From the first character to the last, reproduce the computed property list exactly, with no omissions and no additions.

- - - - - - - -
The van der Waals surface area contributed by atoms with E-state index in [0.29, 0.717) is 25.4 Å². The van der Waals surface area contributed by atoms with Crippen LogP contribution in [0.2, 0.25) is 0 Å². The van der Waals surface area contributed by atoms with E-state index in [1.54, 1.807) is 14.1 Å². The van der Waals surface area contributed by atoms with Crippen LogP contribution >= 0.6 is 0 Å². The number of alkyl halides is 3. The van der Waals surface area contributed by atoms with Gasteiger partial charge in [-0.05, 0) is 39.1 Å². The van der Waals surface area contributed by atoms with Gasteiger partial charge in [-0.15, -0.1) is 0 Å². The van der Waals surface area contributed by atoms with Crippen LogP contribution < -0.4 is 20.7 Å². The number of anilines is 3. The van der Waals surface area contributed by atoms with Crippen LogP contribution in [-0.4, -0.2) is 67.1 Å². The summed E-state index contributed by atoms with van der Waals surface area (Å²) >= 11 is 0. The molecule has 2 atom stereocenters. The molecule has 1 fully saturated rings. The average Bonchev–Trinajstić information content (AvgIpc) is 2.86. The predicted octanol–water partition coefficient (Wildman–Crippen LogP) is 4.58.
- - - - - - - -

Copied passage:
The van der Waals surface area contributed by atoms with E-state index in [0.29, 0.717) is 25.4 Å². The van der Waals surface area contributed by atoms with Crippen LogP contribution in [0.2, 0.25) is 0 Å². The van der Waals surface area contributed by atoms with E-state index in [1.54, 1.807) is 14.1 Å². The van der Waals surface area contributed by atoms with Crippen LogP contribution >= 0.6 is 0 Å². The number of alkyl halides is 3. The van der Waals surface area contributed by atoms with Gasteiger partial charge in [-0.05, 0) is 39.1 Å². The van der Waals surface area contributed by atoms with Gasteiger partial charge in [-0.15, -0.1) is 0 Å². The van der Waals surface area contributed by atoms with Crippen LogP contribution < -0.4 is 20.7 Å². The number of anilines is 3. The van der Waals surface area contributed by atoms with Crippen LogP contribution in [-0.4, -0.2) is 67.1 Å². The summed E-state index contributed by atoms with van der Waals surface area (Å²) >= 11 is 0. The molecule has 2 atom stereocenters. The molecule has 1 fully saturated rings. The average Bonchev–Trinajstić information content (AvgIpc) is 2.86. The predicted octanol–water partition coefficient (Wildman–Crippen LogP) is 4.58.